A mature crabapple tree covered in pink blossoms.

Crabapple trees are another great tree that has shallow roots and works well for landscaping projects.

The growth rate is a bit slower than others, at less than 12 inches per year on average, but it’s a much smaller tree as well.

The average crabapple tops out at around 20 to 25 feet, though they can be several feet shorter or taller. Their roots spread about 20 feet wide under the ground.

  • Average height: 20 to 40 feet
  • Average width: 15 to 20 feet
  • Growth rate: 7.5 to 12 inches
  • Root depth: 8 to 20 feet
  • Root spread: 15 to 25 feet

8. Birch

A birch tree with fall foliage beside a small lake.

Birch is an amazing tree with white bark and interestingly shaped trunks and branches. It offers much more to look at in general than other landscaping trees.

They are one of the most popular shallow root trees for landscaping; however, they are also one of the most short-lived and pest/disease prone on our list.

At any rate, their roots only spread around 20 feet at maturity and are only 3 or 4 feet deep. The trees top out height-wise at 50 feet or slightly taller and around the same size in width.

  • Average height: 40 to 70 feet
  • Average width: 35 to 60 feet
  • Growth rate: 1 to 2 feet
  • Root depth: 18 to 36 inches
  • Root spread: 15 to 35 feet

9. Blue Spruce

A nicely formed blue spruce tree.

Blue spruce grow 50 feet tall or higher and up to 20 feet wide, making them a great choice for property boundary markers and privacy borders.

Plant them along your property’s edge, but make sure to give them 10 to 20 feet of space to grow. 

Amazingly, their roots only spread around 5 to 10 feet or so away from their bases and up to a few feet deep into the ground.

  • Average height: 45 to 70 feet
  • Average width: 10 to 20 feet
  • Growth rate: 1 to 2 feet
  • Root depth: 12 to 24 inches
  • Root spread: 3 to 12 feet

10. Serviceberry

A serviceberry tree blooming in a park.

The serviceberry tree is actually a group of around 20 species, each appearing just slightly different. The average serviceberry reaches heights of around 15 feet with a canopy of about 10 feet wide.

The roots of these small trees penetrate the ground sometimes less than an entire foot but may shoot down over a few feet over time.

For landscaping, they fit just about anywhere you want to add a bit of color as they have bright-white blossoms and attractive red berries for part of the year.

  • Average height: 10 to 30 feet
  • Average width: 10 to 15 feet
  • Growth rate: 1 to 2 feet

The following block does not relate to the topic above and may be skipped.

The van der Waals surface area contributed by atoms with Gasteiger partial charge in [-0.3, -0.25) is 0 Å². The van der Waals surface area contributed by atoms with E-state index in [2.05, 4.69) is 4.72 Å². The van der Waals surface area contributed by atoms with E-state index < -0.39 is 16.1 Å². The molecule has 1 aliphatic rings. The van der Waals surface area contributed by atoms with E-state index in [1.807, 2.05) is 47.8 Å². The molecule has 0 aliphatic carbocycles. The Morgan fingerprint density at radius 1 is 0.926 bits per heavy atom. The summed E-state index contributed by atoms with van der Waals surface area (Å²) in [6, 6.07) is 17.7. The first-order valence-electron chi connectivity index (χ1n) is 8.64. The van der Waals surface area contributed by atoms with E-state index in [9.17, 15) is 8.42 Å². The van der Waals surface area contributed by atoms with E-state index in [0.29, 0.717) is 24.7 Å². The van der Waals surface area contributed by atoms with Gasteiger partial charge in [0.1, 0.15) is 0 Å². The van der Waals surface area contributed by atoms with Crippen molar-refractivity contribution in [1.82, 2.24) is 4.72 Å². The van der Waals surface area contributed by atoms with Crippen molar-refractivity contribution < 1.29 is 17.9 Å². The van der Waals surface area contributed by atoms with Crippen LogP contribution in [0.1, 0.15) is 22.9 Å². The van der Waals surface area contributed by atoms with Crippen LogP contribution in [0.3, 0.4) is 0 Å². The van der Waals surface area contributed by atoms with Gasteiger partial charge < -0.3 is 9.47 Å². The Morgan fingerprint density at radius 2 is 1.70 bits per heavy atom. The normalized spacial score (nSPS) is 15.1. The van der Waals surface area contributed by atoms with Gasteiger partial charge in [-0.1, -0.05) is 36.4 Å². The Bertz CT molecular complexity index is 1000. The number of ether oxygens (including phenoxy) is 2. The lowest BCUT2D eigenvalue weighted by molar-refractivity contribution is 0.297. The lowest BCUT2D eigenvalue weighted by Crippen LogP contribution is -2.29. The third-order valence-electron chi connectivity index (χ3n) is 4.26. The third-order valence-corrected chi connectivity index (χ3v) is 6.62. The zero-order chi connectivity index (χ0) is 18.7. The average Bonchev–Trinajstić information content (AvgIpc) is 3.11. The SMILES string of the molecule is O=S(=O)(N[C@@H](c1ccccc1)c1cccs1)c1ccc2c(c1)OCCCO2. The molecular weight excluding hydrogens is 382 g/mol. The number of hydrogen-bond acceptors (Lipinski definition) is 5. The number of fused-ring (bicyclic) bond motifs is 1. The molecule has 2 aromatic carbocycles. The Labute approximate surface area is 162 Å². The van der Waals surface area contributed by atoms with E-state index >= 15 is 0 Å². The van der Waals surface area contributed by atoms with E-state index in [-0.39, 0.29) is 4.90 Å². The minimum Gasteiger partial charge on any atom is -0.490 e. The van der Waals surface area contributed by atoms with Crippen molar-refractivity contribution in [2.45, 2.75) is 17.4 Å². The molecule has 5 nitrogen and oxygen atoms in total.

• Root depth: 8 to 32 inches
  • Root spread: 5 to 10 feet

11. Cottonwood

A mature cottonwood tree just starting to display fall foliage.

Cottonwoods are more often used for their lumber to build planks, furniture, pallets, and other wooden products than they are planted for landscaping.

That said, they make great trees for shade and to fight soil erosion along the sides of fields.

These tall giants reach heights of well over 100 feet, sometimes nearly 200 feet. They spread out about 50 to 60 feet on average with roots systems about the same size.

The average depth of cottonwood roots is just under 6 feet deep, making them perhaps the tallest of all shallow-rooted trees for landscaping.

  • Average height: 90 to 180 feet
  • Average width: 50 to 75 feet
  • Growth rate: 6 to 12 feet
  • Root depth: 10 to 48 inches
  • Root spread: 35 to 70 feet

12. Fruit Trees

A pear still on the tree waiting to be picked.

Fruit trees are far from all the same, but they are often maintained and manicured for easier fruit production and harvesting.

The average fruit tree grows to heights of over 15 to 20 feet but is mainly maintained at 10 to 15 feet tall.

Likewise, the average fruit tree may achieve natural widths of well over 20 feet but is typically maintained at a width of 15 feet or so.

The good thing is that they only penetrate the ground between 2 or 3 feet and up to around 5 to 10 feet on the high end. The roots may spread up to 15 feet or so.

  • Average height: 10 to 15 feet
  • Average width: 15 to 20 feet
  • Growth rate: 1 foot
  • Root depth: 3 to 5 feet
  • Root spread: 10 to 20 feet

Conclusion

So, there you have it; 12 great landscaping trees with shallow roots for you to consider adding to your landscape.

Whether you’re looking to increase the shade around the house, tweak the flower beds, or line the driveway with stately looking specimens, there’s a tree with shallow roots on our list for you.

Hopefully, we’ve made your decision an easier and better-informed one!